“December came, and with it the end of fall, and the morning air turned cold. No change in the barns, just white frost covering their roofs. The world moved on as always.”
Mood altering and possessive, here in the long-awaited work of Lee Chang-Dong is a mystery stuck at the borders of “passive martyrs and agents of triumph” (Film Comment Magazine). A mesmerizing work of isolation and attachment — the inconsolable reality that we are creatures left alone even in the midst of company. As the “dance of the Great hunger” to Miles Davis emerges at the border of a society driven by repression and another by existentialism, we find a female form extending herself to the sun setting colors of a dying cosmic phenomenon in the airing spaces of her consolation. Chang-Dong explains the scene well: “I chose to set it at dusk, between day and night. That as well as the location just on the border reflects the mystery of this movie, the uncertain line between truth and lies, the real and the false.” As Sheila O’Malley (Roger Ebert) explains well: “a world of fluctuating and amorphous borders, invisible yet pressing in on the characters.”
Ben (Steven Yeun) is the embodiment of the Great Gatsby lost generation of wealth shrouded by mystery and terror. As Murakami (Barn Burning) described him: “young man who’s a riddle . . . you have no idea what he does, really, but he never seems to be hurting for money.” Peter Debruge (Variety) is probably wrong that the film’s success “will depend largely on one’s capacity to identify with the unspoken but strongly conveyed sense of jealousy and frustration its lower-class protagonist feels, coupled with a need to impose some sense of order on events beyond our control.” To me, the heart of the film is the social dynamic and mystery surrounding Yeun’s almost sociopathic lethargy. Like Jep in the Sorrentino’s masterpiece (The Great Beauty), it almost feels like Yeun has covered the basis of worldly sought impulses and instead of cynicism and retreat, he turns to a more sinister form of stimulation.
Lee Jong-Su is the striving romantic who falls along the wayside in search for the purpose in his passions. “[H]azy . . . with strange relationships, missing figures, blank spaces,” a likely embodiment of a lost youth movement in the Korean milieu.
Jong-seo Jeon is the prisoner of her own magic, slowly unpeeling the tangerine of her mind, hoping that the audience remains suspended to the reality that the tangerine was never there. The sensation the Murakami describes in describing the Tangerine Peeling is the sensation you get watching Burning:
. . . if you see it with your own eyes for ten or twenty minutes (almost without thinking, she kept on performing it) gradually the sense of reality is sucked right out of everything around you.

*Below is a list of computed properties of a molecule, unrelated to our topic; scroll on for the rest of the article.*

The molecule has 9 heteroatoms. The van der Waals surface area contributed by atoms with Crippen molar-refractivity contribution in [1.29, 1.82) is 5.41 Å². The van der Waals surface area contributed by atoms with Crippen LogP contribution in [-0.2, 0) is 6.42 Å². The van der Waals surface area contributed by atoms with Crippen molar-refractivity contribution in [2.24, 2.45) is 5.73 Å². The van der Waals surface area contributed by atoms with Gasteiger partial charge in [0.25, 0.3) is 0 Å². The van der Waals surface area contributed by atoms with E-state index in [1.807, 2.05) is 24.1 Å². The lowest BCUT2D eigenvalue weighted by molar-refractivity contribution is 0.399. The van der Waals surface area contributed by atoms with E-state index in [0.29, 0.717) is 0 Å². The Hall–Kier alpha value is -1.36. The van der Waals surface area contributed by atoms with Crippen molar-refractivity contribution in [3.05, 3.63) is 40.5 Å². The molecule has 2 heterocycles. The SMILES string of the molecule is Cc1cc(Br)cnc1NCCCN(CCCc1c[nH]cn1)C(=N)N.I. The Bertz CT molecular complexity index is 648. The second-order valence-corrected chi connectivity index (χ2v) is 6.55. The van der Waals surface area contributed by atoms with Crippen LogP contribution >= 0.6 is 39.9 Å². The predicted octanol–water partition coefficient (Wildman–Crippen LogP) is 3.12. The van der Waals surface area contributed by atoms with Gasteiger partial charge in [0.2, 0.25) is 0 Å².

Persistent in its drawing, the film lends the audience a little slack before returning to its proverbial gallows for the finishing blow. The ending is rich with ambiguity and yet there remains a sense that ambiguity is the only form of catharsis that the character inhabit. A sobering piece of self-reflection with cultural education and rich, depth and beauty becoming of the source material (Faulkner, Murakami).
For all of its strengths, the ending fell daftly out of sync with the pacing established. Scott Marks (San Diego Reader) really nails this: “for a film that tires so hard to subvert standard methods of storytelling, the action that climaxes the film comes as a cheat, a commercial concession of the lowest order.” Indeed, the anticipation of some semblance of resolution after indicative strokes of suspicion would have been best left alone given the alternative. As such, I agree with Anthony Lane (New Yorker): “I would have lopped off the final scene, which I simply didn’t believe in, and which, if anything, resolves too much.”
Remarking well on the state and quality of contemporary Korean cinema as a product of “operatic violence,” “relentless momentum,” and “exposing social ills and critiquing inequalities,” Inkoo Kang (Slate) describes Burning with fine precision: “unsettlingly tense for much of its runtime, but its greatest accomplishment is its portrait of youthful alienation, and what can happen when individuals are unable to ever connect.” As more and more filmmakers run the gauntlet of fear in losing the audience with films that run over two-hours, this year has some glimpses of promise with Roma, First Man, and Burning that the quality of longer films is worth the few moments of testing the audience’s patience. If these films get rewarded, others will follow suit and hopefully we too can restore the semblance of movie watching purity that we desperately need in our world of insatiable materialism, hi-tech distractions, and mindless entertainment consumption.
Burning is a rare film that has an indelible cover of magic that haunts you long after you leave the theatre. Andrew Chan (Film Comment: PRINT) describes the qualities of Lee Chang-Dong craftsmanship in creating “melodramas with sharp teeth and irresistible momentum.” In short, a director worth the investment.